Architecture and Civic Engagement, A Call to Action

By Melanie Freeland, AIA and Tanya Paz, Assoc. AIA 

If you have completed a project in Los Angeles, you are well acquainted with the local politics and policies surrounding the practice of architecture. From vocal neighborhood groups to environmental impact reports, the path to built work is fraught with potential pitfalls. As Christopher Hawthorne recently stated in an interview in Architect’s Newspaper “I’m very pessimistic about Los Angeles in terms of its ability to produce individual works of important architecture. It’s become a very constrained, regulated, and risk-averse place in terms of new architecture.”  

This represents a cultural-shift, away from speculative development and rapid growth to maintenance of the status quo, led predominantly by entrenched single family home owners. You don’t have to take it from us. In November of last year the Coalition to Preserve LA announced plans to move ahead with the Neighborhood Integrity Initiative. This ballot measure attempts to put a 2 year moratorium on large scale development and multi-unit housing projects which spells disaster for our current housing shortage. Similarly this Fall the city narrowly passed the Mobility Plan 2035 which, despite stating its number one priority as increasing safety on Los Angeles streets, is largely seen by the public as a doomsday scenario for our traffic congestion.

Without debating how or why Los Angeles reached this potential stalemate in urban development, we’re here to discuss opportunities to move the city forward.

We are writing today to put forward an appeal for greater civic engagement. To entreat architects across the city to enter in the discussion, not just within our own ranks but, with Angelenos around us to broadly demystify urban ideals that have become unrecognizable. Specifically, challenging the notion that densification wreaks havoc on our daily commutes. Combined with mass transit and other mobility options, smart urban infill can actually ease pressure on transportation infrastructure and city services. These projects are not only an efficient use of space but are often followed by much needed amenities to the neighborhood.

Architects must begin to lead a city-wide conversation on these issues by showing diverse stakeholders compromise through design. What follows are 3 possible areas for greater integration by our profession into the community.  Each requires time and commitment collectively to shift the public perception.

 

1. Promote a more expansive vision to communities

A quick online search of the acronym NIMBY yields a lengthy list of potential projects with the proclivity for opposition. Nearly every type of private project is listed with the exception of the single family residence, though these too are not safe in Los Angeles.  

By sitting at the table with diverse stakeholders from local community groups, to shared meals with our neighbors, we can promote the potential of discerning architecture, shifting the conversation from an anecdotal case by case approach to a more powerful collective understanding of how to shape our city.

Like our projects, engagement and education occurs in formal and informal settings. The progress that can be made through informal encounters should not be underestimated. We can create forums for discussion, lead workshops or host community meetings. Through collective grassroots engagement, Architects can promote design solutions that champion compromise and alter the bias towards change.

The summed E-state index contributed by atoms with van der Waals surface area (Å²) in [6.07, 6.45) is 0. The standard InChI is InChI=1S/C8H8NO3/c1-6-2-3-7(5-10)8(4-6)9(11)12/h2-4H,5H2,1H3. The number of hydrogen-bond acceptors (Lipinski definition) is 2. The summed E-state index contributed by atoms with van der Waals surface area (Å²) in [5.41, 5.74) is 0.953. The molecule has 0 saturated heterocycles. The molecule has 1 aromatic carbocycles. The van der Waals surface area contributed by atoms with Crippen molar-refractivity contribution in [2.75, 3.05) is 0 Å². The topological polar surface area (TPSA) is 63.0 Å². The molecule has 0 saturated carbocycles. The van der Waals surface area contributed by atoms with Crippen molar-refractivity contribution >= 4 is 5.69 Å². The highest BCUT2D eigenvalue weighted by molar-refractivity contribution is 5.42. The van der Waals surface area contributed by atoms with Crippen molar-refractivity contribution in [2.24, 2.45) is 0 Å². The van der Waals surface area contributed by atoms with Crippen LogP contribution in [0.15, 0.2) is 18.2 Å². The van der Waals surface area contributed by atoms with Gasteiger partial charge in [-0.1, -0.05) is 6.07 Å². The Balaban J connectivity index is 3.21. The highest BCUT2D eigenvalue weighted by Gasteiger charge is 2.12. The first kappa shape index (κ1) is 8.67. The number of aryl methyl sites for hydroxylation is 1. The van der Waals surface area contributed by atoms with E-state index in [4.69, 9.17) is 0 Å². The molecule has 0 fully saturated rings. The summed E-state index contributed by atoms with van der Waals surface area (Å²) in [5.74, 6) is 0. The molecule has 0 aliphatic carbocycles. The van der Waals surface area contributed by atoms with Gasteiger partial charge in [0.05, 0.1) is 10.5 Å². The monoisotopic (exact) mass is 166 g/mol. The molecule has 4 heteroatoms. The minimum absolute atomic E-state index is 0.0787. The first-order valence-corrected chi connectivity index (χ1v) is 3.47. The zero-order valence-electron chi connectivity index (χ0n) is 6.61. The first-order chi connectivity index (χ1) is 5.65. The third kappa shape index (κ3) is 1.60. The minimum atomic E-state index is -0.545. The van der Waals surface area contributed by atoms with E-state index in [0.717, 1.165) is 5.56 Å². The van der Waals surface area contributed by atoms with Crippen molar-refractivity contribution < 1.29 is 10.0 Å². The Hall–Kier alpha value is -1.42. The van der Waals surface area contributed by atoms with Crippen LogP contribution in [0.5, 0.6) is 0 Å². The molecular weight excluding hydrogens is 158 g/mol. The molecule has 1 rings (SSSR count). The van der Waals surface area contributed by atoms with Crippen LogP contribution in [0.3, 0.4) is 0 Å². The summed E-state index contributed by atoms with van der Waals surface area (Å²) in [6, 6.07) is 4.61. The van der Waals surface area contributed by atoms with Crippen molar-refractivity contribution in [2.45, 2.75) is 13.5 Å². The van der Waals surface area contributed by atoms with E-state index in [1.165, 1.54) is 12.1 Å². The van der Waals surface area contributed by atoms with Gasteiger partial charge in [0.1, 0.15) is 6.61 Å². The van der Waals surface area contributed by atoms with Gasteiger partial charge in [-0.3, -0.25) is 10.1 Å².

2. Champion alternate mobility and densification

As the shortage of housing across Los Angeles increases, we owe it to the city to demonstrate how to densify in a civic way. It is mutually beneficial, to Los Angeles and ourselves, to champion the various policies and plans that are put forward by our local government that support alternative mobility and intelligent in-fill. While supporting these at the ballot is certainly an option, it’s essential we move beyond passive methods to a more visible support. Lending a thoughtful, but unified voice at neighborhood council and city planning meetings consistently will help us appear less as looming outsiders and more as neighbors and dedicated members of the community. Speaking from the point of view of a stakeholder, we can begin to gain the trust of the populace that will allow us to help solve the problem from within, rather than frenziedly imposing a solution.

3. Serve your clients and the public

We owe it to our existing and future clients to pave the way for their work.  In addition to the tactics discussed above, our role includes envisioning a project with a civic mindset that bears witness to the rising concerns of most Angelenos: traffic congestion, lack of green space, and sensible massing. A neighborly approach to the work that enlightens our clients to benefits beyond dollars, but to buildings that are viewed positively by the public. At times this might entail checking our own egos as well as those of our clients, but such work will enjoy less opposition during the onset and thus less time wasted on schemes and iterations that are met with hostility and resistance from the community.

The suggestions together can disrupt the current gridlock in Los Angeles. They are not new notions, but intentionally strategies that build upon the way our communities currently make decisions. The critical step towards any solution though is action. The time is ripe for Architects to collectively lead the city on a path forward, directing a discourse that advantages not only our profession but the development of a more vibrant and livable Los Angeles.

Last updated: 03-Feb-2016 04:41 PM
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